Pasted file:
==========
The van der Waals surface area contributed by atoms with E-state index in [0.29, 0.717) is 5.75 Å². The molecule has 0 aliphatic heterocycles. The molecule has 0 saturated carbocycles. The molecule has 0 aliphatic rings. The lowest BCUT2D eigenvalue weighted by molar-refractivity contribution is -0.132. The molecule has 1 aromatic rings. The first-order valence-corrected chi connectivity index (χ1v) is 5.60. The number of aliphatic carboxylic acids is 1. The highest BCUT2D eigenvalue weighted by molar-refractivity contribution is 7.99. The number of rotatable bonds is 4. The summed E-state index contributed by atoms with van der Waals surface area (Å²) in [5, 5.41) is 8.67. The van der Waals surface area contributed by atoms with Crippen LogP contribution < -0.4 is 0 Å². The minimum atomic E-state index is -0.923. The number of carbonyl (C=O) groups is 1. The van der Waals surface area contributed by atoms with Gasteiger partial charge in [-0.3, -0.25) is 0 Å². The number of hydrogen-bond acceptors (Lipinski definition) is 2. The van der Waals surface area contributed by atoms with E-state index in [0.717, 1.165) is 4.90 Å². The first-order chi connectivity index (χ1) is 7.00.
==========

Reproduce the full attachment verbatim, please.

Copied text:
The van der Waals surface area contributed by atoms with E-state index in [0.29, 0.717) is 5.75 Å². The molecule has 0 aliphatic heterocycles. The molecule has 0 saturated carbocycles. The molecule has 0 aliphatic rings. The lowest BCUT2D eigenvalue weighted by molar-refractivity contribution is -0.132. The molecule has 1 aromatic rings. The first-order valence-corrected chi connectivity index (χ1v) is 5.60. The number of aliphatic carboxylic acids is 1. The highest BCUT2D eigenvalue weighted by molar-refractivity contribution is 7.99. The number of rotatable bonds is 4. The summed E-state index contributed by atoms with van der Waals surface area (Å²) in [5, 5.41) is 8.67. The van der Waals surface area contributed by atoms with Crippen LogP contribution < -0.4 is 0 Å². The minimum atomic E-state index is -0.923. The number of carbonyl (C=O) groups is 1. The van der Waals surface area contributed by atoms with Gasteiger partial charge in [-0.3, -0.25) is 0 Å². The number of hydrogen-bond acceptors (Lipinski definition) is 2. The van der Waals surface area contributed by atoms with E-state index in [0.717, 1.165) is 4.90 Å². The first-order chi connectivity index (χ1) is 7.00.